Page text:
Joe McGinniss, whose previous books include Fatal Vision
and The Selling of the President, 1968
, is the author of a wonderful new racing book published by Simon & Schuster titled The Big Horse
, which tells the story of Hall of Fame trainer Phil "P.G." Johnson and the 2003 campaign of Volponi. It is a heartwarming, inspiring story that will have you laughing out loud.
McGinniss, a born again racing fan, takes the reader on a lively jaunt through the candid world of one of the sport's most colorful characters, concentrating on the post-Breeders' Cup Classic (gr. I) campaign of Volponi and Johnson's quest to make it back to America's richest horse race with "the big horse." The reader can feel Johnson's frustrations as he suffers through one defeat after another. All the while, we hark back to Johnson's past and meet some of the Runyonesque characters that crossed his path during his long and illustrious career.
McGinniss' recollections of his own early days as a racing fan are also enjoyable and written with great wit, as are many of his observations of the sport. The book is difficult to put down once you become introduced to the main characters and a supporting cast that includes Allen Jerkens, Barclay Tagg, and Bobby Frankel, and a host of jockeys, many of whom take some pretty direct hits from the outspoken Johnson.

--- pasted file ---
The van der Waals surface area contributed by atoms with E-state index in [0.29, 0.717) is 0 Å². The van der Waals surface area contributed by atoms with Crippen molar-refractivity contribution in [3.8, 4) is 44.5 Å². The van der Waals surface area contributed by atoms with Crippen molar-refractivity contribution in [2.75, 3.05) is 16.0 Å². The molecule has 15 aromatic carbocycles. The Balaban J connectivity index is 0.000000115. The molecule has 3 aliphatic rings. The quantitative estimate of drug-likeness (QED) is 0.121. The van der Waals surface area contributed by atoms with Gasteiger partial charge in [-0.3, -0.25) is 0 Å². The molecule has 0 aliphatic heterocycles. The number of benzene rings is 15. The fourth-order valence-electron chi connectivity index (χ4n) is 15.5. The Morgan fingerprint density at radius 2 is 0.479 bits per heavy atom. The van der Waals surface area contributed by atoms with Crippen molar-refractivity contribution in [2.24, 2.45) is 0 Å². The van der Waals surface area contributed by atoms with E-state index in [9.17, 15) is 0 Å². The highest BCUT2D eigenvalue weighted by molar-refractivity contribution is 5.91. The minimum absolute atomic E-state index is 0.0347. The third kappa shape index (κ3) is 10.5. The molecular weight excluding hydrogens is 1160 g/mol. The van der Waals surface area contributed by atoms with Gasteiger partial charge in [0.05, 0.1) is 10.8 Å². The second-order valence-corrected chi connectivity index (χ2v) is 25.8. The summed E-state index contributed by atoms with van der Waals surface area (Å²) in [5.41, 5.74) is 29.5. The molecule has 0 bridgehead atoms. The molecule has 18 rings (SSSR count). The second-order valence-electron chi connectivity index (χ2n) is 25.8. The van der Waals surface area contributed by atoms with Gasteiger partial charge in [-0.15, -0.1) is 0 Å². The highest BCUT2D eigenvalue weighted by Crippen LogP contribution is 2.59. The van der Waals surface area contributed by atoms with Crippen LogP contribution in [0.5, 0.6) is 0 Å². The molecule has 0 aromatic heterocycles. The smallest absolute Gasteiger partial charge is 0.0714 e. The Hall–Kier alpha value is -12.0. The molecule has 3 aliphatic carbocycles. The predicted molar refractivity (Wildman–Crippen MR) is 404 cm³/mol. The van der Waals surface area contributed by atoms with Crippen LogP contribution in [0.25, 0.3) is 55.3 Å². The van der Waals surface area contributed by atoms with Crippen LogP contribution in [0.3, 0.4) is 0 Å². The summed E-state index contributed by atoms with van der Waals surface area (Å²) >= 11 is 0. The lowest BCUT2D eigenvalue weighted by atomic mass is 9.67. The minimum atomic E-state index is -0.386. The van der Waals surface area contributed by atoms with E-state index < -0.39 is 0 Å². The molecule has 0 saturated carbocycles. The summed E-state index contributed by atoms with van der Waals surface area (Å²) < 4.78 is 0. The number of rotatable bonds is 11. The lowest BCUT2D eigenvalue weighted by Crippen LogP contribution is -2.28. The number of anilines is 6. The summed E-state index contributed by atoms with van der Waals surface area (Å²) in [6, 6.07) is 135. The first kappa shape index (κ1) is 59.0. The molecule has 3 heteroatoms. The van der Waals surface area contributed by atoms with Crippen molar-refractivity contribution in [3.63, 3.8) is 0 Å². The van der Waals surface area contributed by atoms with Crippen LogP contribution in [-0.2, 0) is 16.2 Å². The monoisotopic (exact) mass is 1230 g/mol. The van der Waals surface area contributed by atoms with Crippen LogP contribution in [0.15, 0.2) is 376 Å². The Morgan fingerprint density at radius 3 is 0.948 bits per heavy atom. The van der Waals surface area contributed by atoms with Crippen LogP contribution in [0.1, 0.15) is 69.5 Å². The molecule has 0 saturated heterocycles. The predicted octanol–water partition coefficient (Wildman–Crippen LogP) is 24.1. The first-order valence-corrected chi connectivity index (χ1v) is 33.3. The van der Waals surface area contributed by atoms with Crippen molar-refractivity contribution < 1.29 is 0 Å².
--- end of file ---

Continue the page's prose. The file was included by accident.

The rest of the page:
There are also a number of autobiographical chapters, in which Johnson tells of his early days, while candidly speaking about the infamous jockeys, trainers, and owners, past and present. Johnson has never been one to hold back his opinions of people, and he certainly shoots from the hip throughout the book. There is no one who can fire off one-liners better and quicker than Johnson, and as a result, The Big Horse
is hysterically funny at times. But all the while, there is "PeeGee's" wife, Mary Kay, to act as the voice of reason. Sadly, Mary Kay passed away after the book was published, adding an unwritten epilogue to the story.
But most of all, this is a book about racetrack life, and perseverence, and sacrifice, and the last remnants of a bygone era. The final few chapters will rip at your heart, as Johnson and Mary Kay talk about reaching the end of their racing journey together, while still trying to cling to the fragments of their past and the few friends in the sport who are still around. The book provides an uplifting ending that will make you walk away with a pretty good idea of what it must be like to consume the mystifying elixir that causes one to devote his or her entire life to training horses.
There are just a couple of minor factual errors, but certainly nothing that will lessen the appreciation of the book and its overall impact.
With all the racing books that have hit the market since the "Seabiscuit" craze, this is one that is truly special.